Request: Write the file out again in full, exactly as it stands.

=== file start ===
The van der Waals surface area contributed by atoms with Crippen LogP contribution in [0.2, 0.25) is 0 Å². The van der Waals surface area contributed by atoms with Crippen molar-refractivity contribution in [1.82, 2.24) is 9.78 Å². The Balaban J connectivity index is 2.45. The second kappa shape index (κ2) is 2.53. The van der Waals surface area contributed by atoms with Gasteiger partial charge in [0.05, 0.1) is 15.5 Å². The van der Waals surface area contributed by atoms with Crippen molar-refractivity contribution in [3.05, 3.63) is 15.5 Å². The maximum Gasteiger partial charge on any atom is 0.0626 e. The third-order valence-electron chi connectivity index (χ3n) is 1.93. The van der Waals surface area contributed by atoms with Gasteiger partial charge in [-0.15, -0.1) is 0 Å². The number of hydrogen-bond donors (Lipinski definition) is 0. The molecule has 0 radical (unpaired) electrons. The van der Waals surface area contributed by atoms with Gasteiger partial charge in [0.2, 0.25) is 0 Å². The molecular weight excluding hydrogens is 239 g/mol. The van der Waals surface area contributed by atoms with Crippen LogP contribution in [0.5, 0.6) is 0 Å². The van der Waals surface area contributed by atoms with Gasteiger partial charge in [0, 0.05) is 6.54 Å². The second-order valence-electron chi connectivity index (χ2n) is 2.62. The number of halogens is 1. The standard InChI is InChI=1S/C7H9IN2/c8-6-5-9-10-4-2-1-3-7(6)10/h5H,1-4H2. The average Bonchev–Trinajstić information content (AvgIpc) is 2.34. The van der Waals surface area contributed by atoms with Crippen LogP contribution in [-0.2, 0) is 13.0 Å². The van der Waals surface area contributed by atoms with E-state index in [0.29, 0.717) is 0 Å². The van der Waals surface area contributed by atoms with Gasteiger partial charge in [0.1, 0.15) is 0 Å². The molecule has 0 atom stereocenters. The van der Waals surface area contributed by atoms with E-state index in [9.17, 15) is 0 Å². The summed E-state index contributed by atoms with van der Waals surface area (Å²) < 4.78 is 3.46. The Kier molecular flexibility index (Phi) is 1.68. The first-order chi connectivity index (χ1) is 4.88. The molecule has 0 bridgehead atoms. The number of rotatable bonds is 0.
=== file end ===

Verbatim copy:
The van der Waals surface area contributed by atoms with Crippen LogP contribution in [0.2, 0.25) is 0 Å². The van der Waals surface area contributed by atoms with Crippen molar-refractivity contribution in [1.82, 2.24) is 9.78 Å². The Balaban J connectivity index is 2.45. The second kappa shape index (κ2) is 2.53. The van der Waals surface area contributed by atoms with Gasteiger partial charge in [0.05, 0.1) is 15.5 Å². The van der Waals surface area contributed by atoms with Crippen molar-refractivity contribution in [3.05, 3.63) is 15.5 Å². The maximum Gasteiger partial charge on any atom is 0.0626 e. The third-order valence-electron chi connectivity index (χ3n) is 1.93. The van der Waals surface area contributed by atoms with Gasteiger partial charge in [-0.15, -0.1) is 0 Å². The number of hydrogen-bond donors (Lipinski definition) is 0. The molecule has 0 radical (unpaired) electrons. The van der Waals surface area contributed by atoms with Gasteiger partial charge in [0.2, 0.25) is 0 Å². The molecular weight excluding hydrogens is 239 g/mol. The van der Waals surface area contributed by atoms with Crippen LogP contribution in [0.5, 0.6) is 0 Å². The van der Waals surface area contributed by atoms with Gasteiger partial charge in [0, 0.05) is 6.54 Å². The second-order valence-electron chi connectivity index (χ2n) is 2.62. The number of halogens is 1. The standard InChI is InChI=1S/C7H9IN2/c8-6-5-9-10-4-2-1-3-7(6)10/h5H,1-4H2. The average Bonchev–Trinajstić information content (AvgIpc) is 2.34. The van der Waals surface area contributed by atoms with Crippen LogP contribution in [-0.2, 0) is 13.0 Å². The van der Waals surface area contributed by atoms with E-state index in [0.29, 0.717) is 0 Å². The van der Waals surface area contributed by atoms with Gasteiger partial charge in [0.1, 0.15) is 0 Å². The molecule has 0 atom stereocenters. The van der Waals surface area contributed by atoms with E-state index in [9.17, 15) is 0 Å². The summed E-state index contributed by atoms with van der Waals surface area (Å²) < 4.78 is 3.46. The Kier molecular flexibility index (Phi) is 1.68. The first-order chi connectivity index (χ1) is 4.88. The molecule has 0 bridgehead atoms. The number of rotatable bonds is 0.